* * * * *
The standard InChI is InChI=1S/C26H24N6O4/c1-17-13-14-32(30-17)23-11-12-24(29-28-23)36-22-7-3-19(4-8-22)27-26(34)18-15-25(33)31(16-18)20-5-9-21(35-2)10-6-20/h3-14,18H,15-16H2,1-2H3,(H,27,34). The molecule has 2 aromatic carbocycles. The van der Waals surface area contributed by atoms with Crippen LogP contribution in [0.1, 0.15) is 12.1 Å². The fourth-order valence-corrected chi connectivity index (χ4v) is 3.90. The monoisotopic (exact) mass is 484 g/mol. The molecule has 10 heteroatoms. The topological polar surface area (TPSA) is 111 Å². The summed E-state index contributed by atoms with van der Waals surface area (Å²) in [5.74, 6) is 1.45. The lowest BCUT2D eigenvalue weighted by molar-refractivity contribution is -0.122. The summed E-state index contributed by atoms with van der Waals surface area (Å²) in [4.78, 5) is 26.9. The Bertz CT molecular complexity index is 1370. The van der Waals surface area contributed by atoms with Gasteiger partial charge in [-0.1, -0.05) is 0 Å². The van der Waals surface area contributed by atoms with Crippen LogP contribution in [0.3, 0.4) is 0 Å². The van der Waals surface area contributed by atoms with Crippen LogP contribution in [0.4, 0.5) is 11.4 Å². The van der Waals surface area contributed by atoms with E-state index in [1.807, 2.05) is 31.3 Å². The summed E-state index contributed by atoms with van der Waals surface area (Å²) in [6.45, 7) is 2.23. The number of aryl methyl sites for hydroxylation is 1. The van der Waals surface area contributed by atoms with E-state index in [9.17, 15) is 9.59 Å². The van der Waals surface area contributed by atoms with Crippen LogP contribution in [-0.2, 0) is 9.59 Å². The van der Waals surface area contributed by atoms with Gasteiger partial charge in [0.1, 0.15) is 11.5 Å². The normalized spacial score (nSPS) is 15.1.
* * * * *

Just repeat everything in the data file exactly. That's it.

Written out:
The standard InChI is InChI=1S/C26H24N6O4/c1-17-13-14-32(30-17)23-11-12-24(29-28-23)36-22-7-3-19(4-8-22)27-26(34)18-15-25(33)31(16-18)20-5-9-21(35-2)10-6-20/h3-14,18H,15-16H2,1-2H3,(H,27,34). The molecule has 2 aromatic carbocycles. The van der Waals surface area contributed by atoms with Crippen LogP contribution in [0.1, 0.15) is 12.1 Å². The fourth-order valence-corrected chi connectivity index (χ4v) is 3.90. The monoisotopic (exact) mass is 484 g/mol. The molecule has 10 heteroatoms. The topological polar surface area (TPSA) is 111 Å². The summed E-state index contributed by atoms with van der Waals surface area (Å²) in [5.74, 6) is 1.45. The lowest BCUT2D eigenvalue weighted by molar-refractivity contribution is -0.122. The summed E-state index contributed by atoms with van der Waals surface area (Å²) in [4.78, 5) is 26.9. The Bertz CT molecular complexity index is 1370. The van der Waals surface area contributed by atoms with Gasteiger partial charge in [-0.1, -0.05) is 0 Å². The van der Waals surface area contributed by atoms with Crippen LogP contribution in [0.3, 0.4) is 0 Å². The van der Waals surface area contributed by atoms with Crippen LogP contribution in [0.4, 0.5) is 11.4 Å². The van der Waals surface area contributed by atoms with E-state index in [1.807, 2.05) is 31.3 Å². The summed E-state index contributed by atoms with van der Waals surface area (Å²) in [6.45, 7) is 2.23. The number of aryl methyl sites for hydroxylation is 1. The van der Waals surface area contributed by atoms with E-state index in [9.17, 15) is 9.59 Å². The van der Waals surface area contributed by atoms with Crippen LogP contribution in [-0.2, 0) is 9.59 Å². The van der Waals surface area contributed by atoms with Gasteiger partial charge in [0.1, 0.15) is 11.5 Å². The normalized spacial score (nSPS) is 15.1.